Food: What Happens to Eggs When You Heat Them Is Simply Magic

By Skidelsky, William | New Statesman (1996), February 21, 2005 | Go to article overview

Food: What Happens to Eggs When You Heat Them Is Simply Magic


Skidelsky, William, New Statesman (1996)


Interest in the science of cookery has never been greater. Most chefs these days are equally at home discussing molecules and millefeuille, and could not only tell you that syrup turns to caramel at 160[degrees]C, but also provide a detailed analysis of the effect heat has on the formation of sugar crystals. Heston Blumenthal and his bacon-and-eggs ice cream are old news. The new kid on the block-24-year-old Tony Flinn, of Anthony's restaurant in Leeds--serves white onion risotto with coffee and Parmesan, and cauliflower mousse with biscotti and salt. And this month, the concept of laboratory cooking was brought one step closer to absurdity when the story broke that a chef in Chicago had devised a way of modifying an ink-jet printer to create edible menus that can taste of anything from sushi to birthday cake.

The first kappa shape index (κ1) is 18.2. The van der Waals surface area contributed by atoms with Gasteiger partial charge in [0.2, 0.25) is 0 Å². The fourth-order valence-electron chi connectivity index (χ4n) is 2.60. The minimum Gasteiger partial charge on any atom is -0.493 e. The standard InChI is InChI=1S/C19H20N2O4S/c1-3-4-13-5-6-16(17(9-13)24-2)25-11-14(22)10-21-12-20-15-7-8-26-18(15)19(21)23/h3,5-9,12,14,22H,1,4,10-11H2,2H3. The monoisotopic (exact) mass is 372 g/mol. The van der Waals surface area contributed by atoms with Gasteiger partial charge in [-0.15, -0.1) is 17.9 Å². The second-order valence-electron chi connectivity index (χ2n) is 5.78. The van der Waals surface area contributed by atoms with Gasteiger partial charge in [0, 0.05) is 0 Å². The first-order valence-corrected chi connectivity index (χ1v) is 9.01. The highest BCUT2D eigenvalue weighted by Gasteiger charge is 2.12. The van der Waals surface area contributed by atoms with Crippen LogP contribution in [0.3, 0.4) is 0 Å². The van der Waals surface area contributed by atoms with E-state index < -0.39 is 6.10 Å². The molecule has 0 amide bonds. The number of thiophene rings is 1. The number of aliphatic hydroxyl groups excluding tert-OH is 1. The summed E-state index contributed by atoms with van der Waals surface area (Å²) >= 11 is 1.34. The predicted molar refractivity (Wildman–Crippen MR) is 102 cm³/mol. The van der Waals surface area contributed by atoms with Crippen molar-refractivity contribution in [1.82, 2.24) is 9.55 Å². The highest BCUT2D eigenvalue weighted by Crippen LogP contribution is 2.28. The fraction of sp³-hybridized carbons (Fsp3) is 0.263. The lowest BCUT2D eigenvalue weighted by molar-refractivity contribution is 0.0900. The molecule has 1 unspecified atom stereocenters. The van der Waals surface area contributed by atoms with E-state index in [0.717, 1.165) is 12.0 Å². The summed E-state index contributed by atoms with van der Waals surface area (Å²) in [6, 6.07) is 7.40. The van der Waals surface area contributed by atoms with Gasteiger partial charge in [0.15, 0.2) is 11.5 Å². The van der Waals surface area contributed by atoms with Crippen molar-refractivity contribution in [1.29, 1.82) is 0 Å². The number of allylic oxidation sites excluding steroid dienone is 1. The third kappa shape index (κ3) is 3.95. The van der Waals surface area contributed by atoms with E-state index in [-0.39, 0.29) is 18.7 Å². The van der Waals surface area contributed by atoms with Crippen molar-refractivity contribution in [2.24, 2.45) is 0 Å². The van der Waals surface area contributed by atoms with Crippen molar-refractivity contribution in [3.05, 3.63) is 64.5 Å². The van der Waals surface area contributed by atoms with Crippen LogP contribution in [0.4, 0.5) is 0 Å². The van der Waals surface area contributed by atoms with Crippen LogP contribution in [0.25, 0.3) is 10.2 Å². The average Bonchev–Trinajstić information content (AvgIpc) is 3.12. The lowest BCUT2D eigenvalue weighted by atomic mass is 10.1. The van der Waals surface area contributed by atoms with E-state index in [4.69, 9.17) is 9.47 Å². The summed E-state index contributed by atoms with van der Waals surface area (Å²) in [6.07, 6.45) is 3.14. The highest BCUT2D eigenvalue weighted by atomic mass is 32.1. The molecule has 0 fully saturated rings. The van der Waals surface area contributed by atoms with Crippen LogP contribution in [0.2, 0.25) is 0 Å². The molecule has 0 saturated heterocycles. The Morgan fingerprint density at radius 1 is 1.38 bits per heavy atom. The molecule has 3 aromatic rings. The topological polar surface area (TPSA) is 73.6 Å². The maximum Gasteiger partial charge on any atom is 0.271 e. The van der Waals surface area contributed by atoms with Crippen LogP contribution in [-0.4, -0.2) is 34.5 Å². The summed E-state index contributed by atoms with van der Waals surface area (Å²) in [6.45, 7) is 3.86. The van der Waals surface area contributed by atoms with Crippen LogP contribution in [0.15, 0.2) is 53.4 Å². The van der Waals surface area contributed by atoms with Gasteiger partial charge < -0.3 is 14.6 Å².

[ILLUSTRATION OMITTED]

The originator of this innovative school of cooking is usually considered to be Ferran Adria, chef at El Bulli restaurant in Spain. Yet long before Adria there was Harold McGee, a former English professor at Yale who, in 1984, published On Food and Cooking: the science and lore of the kitchen. Described by Blumenthal as "one of the greatest cookery books every written", this 680-page tome laid the foundation for the incursion of the laboratory into the kitchen. To take account of all that has happened in the field of culinary science since, McGee has brought out a revised and expanded version of his earlier work. …

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